By June he was ready. On the 16th, in the sultry heat of the legislative chamber in Springfield, Lincoln spoke to the assembled members of the state Republican convention. That afternoon the convention had nominated him as its candidate for the U.S. Senate. Lincoln spoke to accept the nomination and to outline his sense of the future. This extraordinary speech with its memorable "house divided" phrase and its outline of a dark conspiracy at the highest level to nationalize slavery immediately shifted the ground of the struggle between himself and Stephen Douglas. Historians have long doubted the existence of an actual plot to nationalize slavery, attributing such an idea largely to Lincoln's heated imagination. But there is no doubt the speech refocused the debate on slavery as the primary source of crisis in the nation.

Over the course of the next month Lincoln and Douglas further elaborated their respective positions. On July 8, Douglas opened his own reelection campaign in Chicago before a large and boisterous crowd. He renewed his attack on the Buchanan administration and described himself as a lonely and heroic defender of self-government. He also launched into an extensive refutation of Lincoln's House Divided doctrine, which he described as a radical appeal for sectional war, an idea that Lincoln's Democratic opponents in Springfield had also voiced. The founders never intended the country to be all one thing or another, Douglas said, but rather a mixed system with slavery clearly protected constitutionally in the South. Furthermore, Douglas continued, Lincoln favored equality between the races, a view which failed to recognize that this government "was made by the white man, for the benefit of the white man to be administered by the white man."

Lincoln, who had travelled to Chicago expressly to hear the speech, hastily arranged to deliver his own rejoinder the very next day. Lincoln dwelled at length on the meaning of equality in the Declaration of Independence and its simple and clear affirmation of "inalienable" human rights to life, liberty, and the pursuit of happiness. He also addressed Douglas's race baiting by agreeing that the government was made for the white man, but he refused to accept that this meant African Americans had no rights at all. In what would become a familiar line, Lincoln noted: "I do not understand that because I do not want a negro woman for a slave I must necessarily want her for a wife." He preferred to grant her more than she currently enjoyed freedom while carefully distancing himself from supporting racial equality.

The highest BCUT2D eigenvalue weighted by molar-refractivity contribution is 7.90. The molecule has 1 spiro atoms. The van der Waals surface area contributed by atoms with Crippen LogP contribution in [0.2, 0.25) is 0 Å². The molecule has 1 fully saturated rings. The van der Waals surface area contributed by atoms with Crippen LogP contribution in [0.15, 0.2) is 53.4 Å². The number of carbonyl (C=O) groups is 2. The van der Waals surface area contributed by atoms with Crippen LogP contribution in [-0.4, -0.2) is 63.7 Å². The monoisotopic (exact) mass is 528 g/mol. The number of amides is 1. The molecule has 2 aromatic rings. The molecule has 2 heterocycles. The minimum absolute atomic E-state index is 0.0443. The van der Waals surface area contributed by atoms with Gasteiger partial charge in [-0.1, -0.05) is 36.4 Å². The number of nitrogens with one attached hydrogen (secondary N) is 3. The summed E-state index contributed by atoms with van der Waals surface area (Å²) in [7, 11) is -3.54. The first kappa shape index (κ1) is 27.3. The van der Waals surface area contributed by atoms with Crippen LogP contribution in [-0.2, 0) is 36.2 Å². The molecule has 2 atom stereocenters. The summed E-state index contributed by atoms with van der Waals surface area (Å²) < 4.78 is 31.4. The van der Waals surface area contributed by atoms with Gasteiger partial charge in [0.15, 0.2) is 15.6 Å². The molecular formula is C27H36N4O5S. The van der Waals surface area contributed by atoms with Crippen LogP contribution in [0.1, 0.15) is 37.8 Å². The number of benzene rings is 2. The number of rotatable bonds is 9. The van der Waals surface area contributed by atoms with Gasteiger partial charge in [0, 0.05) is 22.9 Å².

Not only had a debate begun but the key positions of each man were clearly staked out. As the underdog Lincoln's best hope was to relentlessly pursue Douglas and gain as much exposure as possible. Lincoln cleverly

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Lincoln-Douglas debates of 1858

August 21             Ottawa in LaSalle County
August 27             Freeport in Stephenson County
September 15        Jonesboro in Union County
September 18        Charleston in Coles County
October 7             Galesburg in Knox County
October 13           Quincy in Adams County
October 15           Alton in Madison County

challenged him to 50 joint debates. Douglas, always up to a good fight, accepted the challenge but pared down the number of debates to seven and fixed the format: On an alternating basis, each man spoke for an hour, the other replied for an hour-and-half, and the first then had a half-hour rejoinder. The debates began in Ottawa on August 21 and ended in Alton on October 15. They covered the geography of the state, from the free soil northern parts, to the pro-slavery areas of the south (called "Little Egypt"), to the deeply and evenly divided middle sections marked by a band of territory from Charleston to Springfield and extending west to the Mississippi River.

These formal debates have justly entered American folklore as the greatest of their kind. Douglas, although short and fat, was one of the most vigorous stump speakers in the country. He played openly to the crowd and loved showy displays. He rode around the state in special trains draped in banners and arrived in town to the explosion of booming cannons. He sat back in his plush cars and sipped brandy and smoked fine cigars. During the debates themselves, Douglas, who owned slaves in Mississippi, wore what Republican commentators dubbed his "plantation outfit": a wide-brimmed felt hat, ruffled shirt and dark blue coat with shiny buttons, along with light trousers and shined shoes. One observer felt he had an overconfident expression, with his lower lip pulled over the upper, as if to say, "We will subdue you."